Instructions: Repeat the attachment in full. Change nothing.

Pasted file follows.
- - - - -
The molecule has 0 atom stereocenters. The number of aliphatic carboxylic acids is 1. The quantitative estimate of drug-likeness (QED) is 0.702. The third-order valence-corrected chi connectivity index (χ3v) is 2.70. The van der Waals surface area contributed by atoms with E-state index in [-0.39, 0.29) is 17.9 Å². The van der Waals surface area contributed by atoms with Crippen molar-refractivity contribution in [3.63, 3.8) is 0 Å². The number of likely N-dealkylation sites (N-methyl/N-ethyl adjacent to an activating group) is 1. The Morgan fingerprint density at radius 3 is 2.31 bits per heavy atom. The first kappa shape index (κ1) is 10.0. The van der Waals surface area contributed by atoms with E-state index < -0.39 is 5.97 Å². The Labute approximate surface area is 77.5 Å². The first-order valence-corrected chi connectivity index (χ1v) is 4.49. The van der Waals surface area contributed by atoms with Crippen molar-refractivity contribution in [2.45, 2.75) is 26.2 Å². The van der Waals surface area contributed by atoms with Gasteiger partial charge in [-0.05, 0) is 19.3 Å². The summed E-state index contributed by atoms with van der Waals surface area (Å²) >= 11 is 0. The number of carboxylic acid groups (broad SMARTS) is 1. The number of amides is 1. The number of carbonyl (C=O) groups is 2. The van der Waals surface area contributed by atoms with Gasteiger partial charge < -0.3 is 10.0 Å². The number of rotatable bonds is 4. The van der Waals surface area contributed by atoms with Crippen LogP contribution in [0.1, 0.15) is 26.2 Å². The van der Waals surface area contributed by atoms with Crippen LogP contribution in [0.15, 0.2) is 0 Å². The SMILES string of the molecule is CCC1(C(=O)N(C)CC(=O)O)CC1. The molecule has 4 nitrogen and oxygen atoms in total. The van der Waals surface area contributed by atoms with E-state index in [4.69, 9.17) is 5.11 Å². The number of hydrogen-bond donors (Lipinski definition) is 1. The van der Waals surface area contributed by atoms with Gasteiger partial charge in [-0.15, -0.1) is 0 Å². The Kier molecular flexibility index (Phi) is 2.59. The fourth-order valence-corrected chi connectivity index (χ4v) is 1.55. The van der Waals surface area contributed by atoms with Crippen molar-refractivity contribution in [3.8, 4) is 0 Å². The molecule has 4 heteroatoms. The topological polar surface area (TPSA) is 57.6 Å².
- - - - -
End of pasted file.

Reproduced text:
The molecule has 0 atom stereocenters. The number of aliphatic carboxylic acids is 1. The quantitative estimate of drug-likeness (QED) is 0.702. The third-order valence-corrected chi connectivity index (χ3v) is 2.70. The van der Waals surface area contributed by atoms with E-state index in [-0.39, 0.29) is 17.9 Å². The van der Waals surface area contributed by atoms with Crippen molar-refractivity contribution in [3.63, 3.8) is 0 Å². The number of likely N-dealkylation sites (N-methyl/N-ethyl adjacent to an activating group) is 1. The Morgan fingerprint density at radius 3 is 2.31 bits per heavy atom. The first kappa shape index (κ1) is 10.0. The van der Waals surface area contributed by atoms with E-state index < -0.39 is 5.97 Å². The Labute approximate surface area is 77.5 Å². The first-order valence-corrected chi connectivity index (χ1v) is 4.49. The van der Waals surface area contributed by atoms with Crippen molar-refractivity contribution in [2.45, 2.75) is 26.2 Å². The van der Waals surface area contributed by atoms with Gasteiger partial charge in [-0.05, 0) is 19.3 Å². The summed E-state index contributed by atoms with van der Waals surface area (Å²) >= 11 is 0. The number of carboxylic acid groups (broad SMARTS) is 1. The number of amides is 1. The number of carbonyl (C=O) groups is 2. The van der Waals surface area contributed by atoms with Gasteiger partial charge < -0.3 is 10.0 Å². The number of rotatable bonds is 4. The van der Waals surface area contributed by atoms with Crippen LogP contribution in [0.1, 0.15) is 26.2 Å². The van der Waals surface area contributed by atoms with Crippen LogP contribution in [0.15, 0.2) is 0 Å². The SMILES string of the molecule is CCC1(C(=O)N(C)CC(=O)O)CC1. The molecule has 4 nitrogen and oxygen atoms in total. The van der Waals surface area contributed by atoms with E-state index in [4.69, 9.17) is 5.11 Å². The number of hydrogen-bond donors (Lipinski definition) is 1. The van der Waals surface area contributed by atoms with Gasteiger partial charge in [-0.15, -0.1) is 0 Å². The Kier molecular flexibility index (Phi) is 2.59. The fourth-order valence-corrected chi connectivity index (χ4v) is 1.55. The van der Waals surface area contributed by atoms with Crippen molar-refractivity contribution in [3.8, 4) is 0 Å². The molecule has 4 heteroatoms. The topological polar surface area (TPSA) is 57.6 Å².